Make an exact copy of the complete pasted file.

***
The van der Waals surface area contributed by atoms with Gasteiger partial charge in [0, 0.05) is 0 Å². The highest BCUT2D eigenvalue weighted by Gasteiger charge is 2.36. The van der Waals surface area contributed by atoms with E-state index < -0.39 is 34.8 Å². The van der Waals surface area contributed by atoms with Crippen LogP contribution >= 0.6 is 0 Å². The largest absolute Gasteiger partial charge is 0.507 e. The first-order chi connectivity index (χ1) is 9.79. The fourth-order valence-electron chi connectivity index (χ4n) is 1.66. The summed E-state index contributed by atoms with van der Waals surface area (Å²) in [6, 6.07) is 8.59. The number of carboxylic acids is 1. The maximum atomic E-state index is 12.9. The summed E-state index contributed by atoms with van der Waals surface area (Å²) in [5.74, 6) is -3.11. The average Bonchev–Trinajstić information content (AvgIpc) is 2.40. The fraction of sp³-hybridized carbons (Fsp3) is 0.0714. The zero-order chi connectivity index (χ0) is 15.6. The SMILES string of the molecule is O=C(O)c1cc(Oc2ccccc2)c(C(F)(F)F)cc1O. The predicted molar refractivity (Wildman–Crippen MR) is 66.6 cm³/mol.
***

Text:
The van der Waals surface area contributed by atoms with Gasteiger partial charge in [0, 0.05) is 0 Å². The highest BCUT2D eigenvalue weighted by Gasteiger charge is 2.36. The van der Waals surface area contributed by atoms with E-state index < -0.39 is 34.8 Å². The van der Waals surface area contributed by atoms with Crippen LogP contribution >= 0.6 is 0 Å². The largest absolute Gasteiger partial charge is 0.507 e. The first-order chi connectivity index (χ1) is 9.79. The fourth-order valence-electron chi connectivity index (χ4n) is 1.66. The summed E-state index contributed by atoms with van der Waals surface area (Å²) in [6, 6.07) is 8.59. The number of carboxylic acids is 1. The maximum atomic E-state index is 12.9. The summed E-state index contributed by atoms with van der Waals surface area (Å²) in [5.74, 6) is -3.11. The average Bonchev–Trinajstić information content (AvgIpc) is 2.40. The fraction of sp³-hybridized carbons (Fsp3) is 0.0714. The zero-order chi connectivity index (χ0) is 15.6. The SMILES string of the molecule is O=C(O)c1cc(Oc2ccccc2)c(C(F)(F)F)cc1O. The predicted molar refractivity (Wildman–Crippen MR) is 66.6 cm³/mol.